THE COVID-19 pandemic has created many unusual outcomes. One of those was the delay of the May 2020 Australian Federal Budget until October 2020 which included a series of measures aimed at management of the economy in the face of the Pandemic and forecasting future deficits. 

The 2021-2022 Federal Budget released Tuesday evening (11 May 2021) included an update on the state of the economy since the predictions of the 2020-2021 Budget. 

In general terms, the Federal Budget continues the anticipated focus on spending by the Federal Government in sectors such as transport and infrastructure projects (including a contribution to the new Victorian Intermodal terminal to connect to the internal rail system) and the extension of the full immediate deduction for the cost of acquiring business assets. 

At the same time, the Budget recognises some of the issues highlighted by the pandemic and seeks to support them through the continued provision of the childcare subsidy and new investments in aged care and mental health support. 

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Industry focus 

However, for those in the customs, trade and transport industry, some of the main outcomes include the following items. 

  • Confirmation on the recently announced funding of $411.4 million in support for the biosecurity system and protection of the agricultural industry. This includes new spending aimed at facilitating the import supply chain and reducing the regulatory burden on importers. This follows previous expenditure to support agricultural exporters. 
  • Additional funding of $37.4 million over three years to provide ongoing support to “modernise” the Australian trade system. No doubt some of this funding will be allocated to support the much anticipated “Single Window for Trade”. The details on the rest of the spending will be of great interest to industry which is currently engaged on a variety of “trade facilitation” initiatives being conducted by government agencies and departments.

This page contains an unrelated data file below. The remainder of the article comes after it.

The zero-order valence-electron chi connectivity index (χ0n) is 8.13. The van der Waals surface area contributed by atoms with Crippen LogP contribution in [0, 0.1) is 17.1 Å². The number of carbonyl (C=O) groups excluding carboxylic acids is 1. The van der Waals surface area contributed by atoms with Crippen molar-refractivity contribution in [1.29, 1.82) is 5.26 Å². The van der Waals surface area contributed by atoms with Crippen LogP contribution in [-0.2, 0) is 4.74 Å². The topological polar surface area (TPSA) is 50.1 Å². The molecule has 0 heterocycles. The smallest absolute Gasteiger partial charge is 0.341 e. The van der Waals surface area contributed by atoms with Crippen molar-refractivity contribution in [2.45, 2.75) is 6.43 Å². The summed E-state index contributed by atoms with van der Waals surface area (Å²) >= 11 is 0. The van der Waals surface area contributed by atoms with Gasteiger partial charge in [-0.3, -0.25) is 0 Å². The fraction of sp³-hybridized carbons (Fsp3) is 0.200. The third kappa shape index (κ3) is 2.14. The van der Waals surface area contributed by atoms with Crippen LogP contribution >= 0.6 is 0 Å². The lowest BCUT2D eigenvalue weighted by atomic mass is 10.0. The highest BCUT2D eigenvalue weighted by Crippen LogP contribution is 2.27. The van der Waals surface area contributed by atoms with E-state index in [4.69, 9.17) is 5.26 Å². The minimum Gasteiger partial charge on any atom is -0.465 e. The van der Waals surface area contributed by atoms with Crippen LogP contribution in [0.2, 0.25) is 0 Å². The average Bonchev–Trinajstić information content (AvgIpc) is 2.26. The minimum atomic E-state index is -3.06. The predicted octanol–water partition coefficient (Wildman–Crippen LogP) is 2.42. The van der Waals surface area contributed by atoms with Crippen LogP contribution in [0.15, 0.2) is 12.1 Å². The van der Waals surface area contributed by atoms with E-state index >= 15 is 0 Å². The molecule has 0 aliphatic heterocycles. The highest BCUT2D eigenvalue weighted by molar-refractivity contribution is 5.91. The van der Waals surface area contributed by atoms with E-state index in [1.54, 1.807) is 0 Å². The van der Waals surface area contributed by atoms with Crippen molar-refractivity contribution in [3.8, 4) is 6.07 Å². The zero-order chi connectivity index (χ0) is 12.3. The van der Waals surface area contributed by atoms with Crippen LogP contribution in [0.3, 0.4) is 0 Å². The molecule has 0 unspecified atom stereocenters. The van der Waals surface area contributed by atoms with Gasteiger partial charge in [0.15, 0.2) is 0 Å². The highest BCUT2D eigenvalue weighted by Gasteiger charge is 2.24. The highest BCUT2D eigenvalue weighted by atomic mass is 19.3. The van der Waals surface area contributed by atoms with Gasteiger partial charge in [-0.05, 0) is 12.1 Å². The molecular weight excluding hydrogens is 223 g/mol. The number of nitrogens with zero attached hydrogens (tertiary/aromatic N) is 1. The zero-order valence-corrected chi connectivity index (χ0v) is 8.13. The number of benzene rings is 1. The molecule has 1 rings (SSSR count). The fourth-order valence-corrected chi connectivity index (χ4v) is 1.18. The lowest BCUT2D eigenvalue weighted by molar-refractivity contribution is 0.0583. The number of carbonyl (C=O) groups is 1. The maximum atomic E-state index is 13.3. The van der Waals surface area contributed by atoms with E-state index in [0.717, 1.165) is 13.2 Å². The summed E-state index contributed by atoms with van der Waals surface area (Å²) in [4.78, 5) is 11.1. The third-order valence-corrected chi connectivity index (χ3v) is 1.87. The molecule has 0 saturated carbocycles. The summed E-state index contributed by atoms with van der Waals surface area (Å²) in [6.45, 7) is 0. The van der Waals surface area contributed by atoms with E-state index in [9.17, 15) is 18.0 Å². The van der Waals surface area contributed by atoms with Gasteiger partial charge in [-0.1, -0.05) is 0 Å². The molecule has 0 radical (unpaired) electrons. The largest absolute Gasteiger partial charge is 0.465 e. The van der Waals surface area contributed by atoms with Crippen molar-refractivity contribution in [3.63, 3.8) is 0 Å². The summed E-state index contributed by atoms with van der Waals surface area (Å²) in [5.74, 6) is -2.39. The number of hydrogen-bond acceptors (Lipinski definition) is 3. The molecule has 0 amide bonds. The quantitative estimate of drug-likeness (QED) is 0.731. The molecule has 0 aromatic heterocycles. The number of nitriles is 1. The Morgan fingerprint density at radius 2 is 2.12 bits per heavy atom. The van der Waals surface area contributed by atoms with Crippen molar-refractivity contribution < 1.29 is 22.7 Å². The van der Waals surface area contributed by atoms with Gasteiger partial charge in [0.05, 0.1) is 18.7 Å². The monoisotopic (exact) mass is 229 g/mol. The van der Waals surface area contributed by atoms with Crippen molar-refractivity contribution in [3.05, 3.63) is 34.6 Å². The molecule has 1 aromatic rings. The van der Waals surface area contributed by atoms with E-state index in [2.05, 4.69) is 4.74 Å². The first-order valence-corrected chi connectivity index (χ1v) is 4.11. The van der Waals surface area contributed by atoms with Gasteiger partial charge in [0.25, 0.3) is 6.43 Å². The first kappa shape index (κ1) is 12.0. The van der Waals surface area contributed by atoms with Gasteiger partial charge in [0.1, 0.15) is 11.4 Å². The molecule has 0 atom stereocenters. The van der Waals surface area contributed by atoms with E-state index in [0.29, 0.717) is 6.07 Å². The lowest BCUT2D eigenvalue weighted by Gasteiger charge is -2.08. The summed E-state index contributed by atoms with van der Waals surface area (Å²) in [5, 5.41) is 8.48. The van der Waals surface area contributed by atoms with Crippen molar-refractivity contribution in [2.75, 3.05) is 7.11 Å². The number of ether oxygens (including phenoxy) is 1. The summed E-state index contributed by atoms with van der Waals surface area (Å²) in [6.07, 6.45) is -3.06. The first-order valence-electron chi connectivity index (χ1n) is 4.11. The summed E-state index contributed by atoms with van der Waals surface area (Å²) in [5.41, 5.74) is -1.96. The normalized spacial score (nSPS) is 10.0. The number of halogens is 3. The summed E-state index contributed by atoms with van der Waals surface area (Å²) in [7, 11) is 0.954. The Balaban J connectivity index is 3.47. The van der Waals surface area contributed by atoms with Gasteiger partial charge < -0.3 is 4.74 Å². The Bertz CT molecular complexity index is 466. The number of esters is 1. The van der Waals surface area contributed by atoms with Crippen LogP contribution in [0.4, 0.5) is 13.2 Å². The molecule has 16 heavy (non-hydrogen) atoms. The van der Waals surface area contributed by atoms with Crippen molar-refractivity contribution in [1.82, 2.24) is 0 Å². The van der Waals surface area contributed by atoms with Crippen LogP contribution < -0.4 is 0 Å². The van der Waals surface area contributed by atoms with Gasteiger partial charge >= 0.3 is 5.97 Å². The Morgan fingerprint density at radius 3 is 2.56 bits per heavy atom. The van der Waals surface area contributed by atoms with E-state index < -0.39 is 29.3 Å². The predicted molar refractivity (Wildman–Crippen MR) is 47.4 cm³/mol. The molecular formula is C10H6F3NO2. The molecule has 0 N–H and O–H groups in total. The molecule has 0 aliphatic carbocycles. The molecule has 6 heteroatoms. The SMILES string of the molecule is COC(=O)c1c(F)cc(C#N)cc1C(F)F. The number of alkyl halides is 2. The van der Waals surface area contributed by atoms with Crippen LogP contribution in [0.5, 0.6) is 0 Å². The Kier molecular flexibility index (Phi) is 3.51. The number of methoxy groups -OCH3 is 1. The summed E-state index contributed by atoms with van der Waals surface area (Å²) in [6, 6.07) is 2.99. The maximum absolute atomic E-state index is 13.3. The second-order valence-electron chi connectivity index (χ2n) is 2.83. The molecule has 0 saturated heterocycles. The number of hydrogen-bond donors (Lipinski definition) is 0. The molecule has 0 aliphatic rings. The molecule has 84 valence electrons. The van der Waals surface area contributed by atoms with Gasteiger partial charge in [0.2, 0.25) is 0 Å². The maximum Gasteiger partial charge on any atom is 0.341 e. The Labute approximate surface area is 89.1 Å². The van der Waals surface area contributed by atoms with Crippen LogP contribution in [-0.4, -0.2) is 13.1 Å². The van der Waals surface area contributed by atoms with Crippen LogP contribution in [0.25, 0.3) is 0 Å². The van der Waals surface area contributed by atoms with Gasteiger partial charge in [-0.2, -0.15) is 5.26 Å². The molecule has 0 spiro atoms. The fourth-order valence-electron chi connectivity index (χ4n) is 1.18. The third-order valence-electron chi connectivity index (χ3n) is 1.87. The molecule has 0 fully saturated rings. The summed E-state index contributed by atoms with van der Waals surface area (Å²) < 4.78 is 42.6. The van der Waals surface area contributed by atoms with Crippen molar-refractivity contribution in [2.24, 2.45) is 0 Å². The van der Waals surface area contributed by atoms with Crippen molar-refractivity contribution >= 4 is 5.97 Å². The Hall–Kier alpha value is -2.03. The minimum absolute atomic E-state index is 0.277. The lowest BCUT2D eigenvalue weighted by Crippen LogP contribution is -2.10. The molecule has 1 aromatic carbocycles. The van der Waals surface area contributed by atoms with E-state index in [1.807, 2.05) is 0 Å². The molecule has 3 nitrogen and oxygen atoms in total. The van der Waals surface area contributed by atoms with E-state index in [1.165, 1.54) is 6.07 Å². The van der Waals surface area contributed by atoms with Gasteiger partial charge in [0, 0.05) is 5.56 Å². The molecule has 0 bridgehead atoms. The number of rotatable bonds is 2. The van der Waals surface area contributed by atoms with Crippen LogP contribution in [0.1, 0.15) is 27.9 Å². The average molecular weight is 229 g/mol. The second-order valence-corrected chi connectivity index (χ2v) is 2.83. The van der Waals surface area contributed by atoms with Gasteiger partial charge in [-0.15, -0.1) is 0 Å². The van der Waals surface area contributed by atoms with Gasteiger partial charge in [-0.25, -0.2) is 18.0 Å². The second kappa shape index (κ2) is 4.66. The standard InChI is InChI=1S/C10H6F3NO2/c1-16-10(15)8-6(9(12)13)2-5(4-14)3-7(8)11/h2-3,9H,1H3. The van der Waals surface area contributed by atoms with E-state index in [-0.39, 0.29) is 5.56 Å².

• An additional $5 million for the Anti-Dumping Commission to “streamline and reform” our incredibly complex anti-dumping regime for business. Hopefully, this will include the reform package proposed by industry to government years ago which has yet to be actioned by government. 
  • Continued funding of $118.2 million to provide the International Freight Assistance Mechanism until the end of September 2021. This has proved to be of real support to industry to manage the absence of international airfreight. 
  • $198.2 million over four years to assist export diversification and growth include funding for WTO reform together with $20.1 million to deliver a Global Resources Strategy to specifically support the diversification of Australia’s resource export market. 
  • An expansion to the Excise Refund Scheme from 1 July 2021 that will deliver $225 million of tax relief to eligible brewers and distillers. This will be achieved through the increase to the refund level to $350,000. This has the consequence that brewers and distillers will be entitled to the same benefits as those using the WET Producer Rebate. 
  • There will be an increase in the heavy vehicle road user charge from 25.8 cents per litre to 26.4 cents per litre from 1 July 2021 increasing excise revenue by $73 million over four years. 

See the forthcoming June edition of the DCN Magazine for Andrew Hudson’s detailed analysis of budget implications for industry. 

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